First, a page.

Do surgical residents in Canada end up with overall superior training compared to that of the UK?

Exactly how many hours will vary by sub-specialty.

Registrar is from ST3-7/8 so 5-6 years so responsibility will vary on which year you are but generally there is quite a lot. Each consultant will have just one registrar or a registrar may be the registrar for several consultants so when the consultant isn't there the reg runs everything. In theatre our registrars are allowed to operate alone also, obviously what they are allowed to operate on varies by stage but it means they get a lot of experience.

I have no idea about Canada, sorry.
 

Chest Cutter

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Training in the UK will produce a good / safe surgeon. The duration of training is longer than north american residency but offers a better work/life balance... I still have time to go out and chase girls :D. There are a few bottle necks along the way to get through and you may have to spend some time in a non training post or in research if you're unlucky. I spent some time in Canada as a student and our senior registrars are just as good (and more confident in taking cases alone to theatre) as north american fellows. But that was just my observation. UK training is recognised in Canada and vice-versa. Having your FRCS allows you to sit the FRCSC once your training has been verified.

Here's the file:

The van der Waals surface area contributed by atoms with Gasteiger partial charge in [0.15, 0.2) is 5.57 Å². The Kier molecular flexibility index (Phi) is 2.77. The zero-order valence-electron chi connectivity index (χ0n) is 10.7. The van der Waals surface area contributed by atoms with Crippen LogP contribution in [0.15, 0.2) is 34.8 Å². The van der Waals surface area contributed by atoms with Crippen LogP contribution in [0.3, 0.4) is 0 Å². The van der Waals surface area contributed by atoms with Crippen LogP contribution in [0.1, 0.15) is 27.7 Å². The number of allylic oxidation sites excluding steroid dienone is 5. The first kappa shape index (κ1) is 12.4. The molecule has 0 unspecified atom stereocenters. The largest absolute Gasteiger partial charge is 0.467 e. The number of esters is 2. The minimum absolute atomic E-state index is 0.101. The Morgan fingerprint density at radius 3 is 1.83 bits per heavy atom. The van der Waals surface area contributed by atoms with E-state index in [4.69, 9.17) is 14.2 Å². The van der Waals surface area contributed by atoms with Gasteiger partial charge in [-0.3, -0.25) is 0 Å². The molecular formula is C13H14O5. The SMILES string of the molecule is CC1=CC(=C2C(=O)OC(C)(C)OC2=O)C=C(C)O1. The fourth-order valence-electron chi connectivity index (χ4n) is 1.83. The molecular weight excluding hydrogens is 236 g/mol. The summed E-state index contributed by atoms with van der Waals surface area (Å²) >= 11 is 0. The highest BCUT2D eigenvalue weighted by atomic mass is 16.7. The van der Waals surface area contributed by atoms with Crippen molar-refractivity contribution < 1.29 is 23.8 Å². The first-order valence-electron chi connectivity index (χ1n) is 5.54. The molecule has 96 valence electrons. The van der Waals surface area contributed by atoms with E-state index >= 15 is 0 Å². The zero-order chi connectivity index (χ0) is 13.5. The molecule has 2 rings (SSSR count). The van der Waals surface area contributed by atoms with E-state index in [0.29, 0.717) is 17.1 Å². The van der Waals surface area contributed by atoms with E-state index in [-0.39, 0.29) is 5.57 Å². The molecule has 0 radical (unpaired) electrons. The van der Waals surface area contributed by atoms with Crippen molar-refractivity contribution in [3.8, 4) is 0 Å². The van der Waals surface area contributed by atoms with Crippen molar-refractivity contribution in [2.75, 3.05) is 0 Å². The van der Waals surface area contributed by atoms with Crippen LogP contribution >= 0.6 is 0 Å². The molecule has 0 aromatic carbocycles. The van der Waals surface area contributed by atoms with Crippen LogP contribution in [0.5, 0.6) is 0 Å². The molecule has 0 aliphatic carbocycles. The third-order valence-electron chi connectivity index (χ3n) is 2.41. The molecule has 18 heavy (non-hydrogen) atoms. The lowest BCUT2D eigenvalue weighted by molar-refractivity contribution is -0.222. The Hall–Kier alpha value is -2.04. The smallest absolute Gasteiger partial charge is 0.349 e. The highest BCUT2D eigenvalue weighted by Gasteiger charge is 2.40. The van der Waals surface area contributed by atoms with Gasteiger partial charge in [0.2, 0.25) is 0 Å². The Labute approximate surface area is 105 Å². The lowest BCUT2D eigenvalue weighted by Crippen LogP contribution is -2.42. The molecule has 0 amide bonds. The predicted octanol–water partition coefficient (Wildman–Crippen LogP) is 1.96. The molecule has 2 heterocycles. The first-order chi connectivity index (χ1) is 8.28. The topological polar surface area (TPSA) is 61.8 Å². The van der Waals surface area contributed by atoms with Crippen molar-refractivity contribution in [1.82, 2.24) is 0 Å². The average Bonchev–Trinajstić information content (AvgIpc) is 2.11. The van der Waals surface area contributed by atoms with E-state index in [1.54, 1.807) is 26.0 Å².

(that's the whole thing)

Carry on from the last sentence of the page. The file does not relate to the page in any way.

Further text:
The european working time directive is never followed by dedicated surgical trainees. In cardiothoracic surgery for example, the concept of me doing a 48 hour work week is nothing more than a joke. And if you happen to get stuck in a centre that enforces it (if such a place exists) then use the time to build up your CV! Free time is great for publications!